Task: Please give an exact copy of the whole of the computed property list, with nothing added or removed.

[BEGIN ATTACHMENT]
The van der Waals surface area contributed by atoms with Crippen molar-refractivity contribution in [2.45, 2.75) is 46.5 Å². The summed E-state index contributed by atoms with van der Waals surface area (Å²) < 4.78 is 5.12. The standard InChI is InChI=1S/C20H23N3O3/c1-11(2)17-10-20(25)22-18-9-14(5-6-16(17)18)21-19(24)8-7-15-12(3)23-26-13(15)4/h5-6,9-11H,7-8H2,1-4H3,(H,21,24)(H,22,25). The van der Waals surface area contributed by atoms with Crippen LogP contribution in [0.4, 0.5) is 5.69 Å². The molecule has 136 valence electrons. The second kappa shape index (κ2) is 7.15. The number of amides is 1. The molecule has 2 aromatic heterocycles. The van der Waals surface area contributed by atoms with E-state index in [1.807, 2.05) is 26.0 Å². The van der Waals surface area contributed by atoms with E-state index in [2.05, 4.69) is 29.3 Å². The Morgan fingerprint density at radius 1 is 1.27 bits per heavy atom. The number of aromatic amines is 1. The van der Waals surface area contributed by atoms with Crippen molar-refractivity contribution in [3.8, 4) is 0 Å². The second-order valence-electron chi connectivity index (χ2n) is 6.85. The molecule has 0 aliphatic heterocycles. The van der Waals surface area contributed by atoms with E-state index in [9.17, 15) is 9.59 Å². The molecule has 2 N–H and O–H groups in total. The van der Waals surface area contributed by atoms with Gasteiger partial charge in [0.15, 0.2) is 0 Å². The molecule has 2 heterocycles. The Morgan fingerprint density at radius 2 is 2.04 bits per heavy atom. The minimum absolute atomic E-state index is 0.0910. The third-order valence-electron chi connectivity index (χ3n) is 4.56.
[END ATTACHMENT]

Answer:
The van der Waals surface area contributed by atoms with Crippen molar-refractivity contribution in [2.45, 2.75) is 46.5 Å². The summed E-state index contributed by atoms with van der Waals surface area (Å²) < 4.78 is 5.12. The standard InChI is InChI=1S/C20H23N3O3/c1-11(2)17-10-20(25)22-18-9-14(5-6-16(17)18)21-19(24)8-7-15-12(3)23-26-13(15)4/h5-6,9-11H,7-8H2,1-4H3,(H,21,24)(H,22,25). The van der Waals surface area contributed by atoms with Crippen LogP contribution in [0.4, 0.5) is 5.69 Å². The molecule has 136 valence electrons. The second kappa shape index (κ2) is 7.15. The number of amides is 1. The molecule has 2 aromatic heterocycles. The van der Waals surface area contributed by atoms with E-state index in [1.807, 2.05) is 26.0 Å². The van der Waals surface area contributed by atoms with E-state index in [2.05, 4.69) is 29.3 Å². The Morgan fingerprint density at radius 1 is 1.27 bits per heavy atom. The number of aromatic amines is 1. The van der Waals surface area contributed by atoms with Crippen molar-refractivity contribution in [3.8, 4) is 0 Å². The second-order valence-electron chi connectivity index (χ2n) is 6.85. The molecule has 0 aliphatic heterocycles. The van der Waals surface area contributed by atoms with E-state index in [9.17, 15) is 9.59 Å². The molecule has 2 N–H and O–H groups in total. The van der Waals surface area contributed by atoms with Gasteiger partial charge in [0.15, 0.2) is 0 Å². The molecule has 2 heterocycles. The Morgan fingerprint density at radius 2 is 2.04 bits per heavy atom. The minimum absolute atomic E-state index is 0.0910. The third-order valence-electron chi connectivity index (χ3n) is 4.56.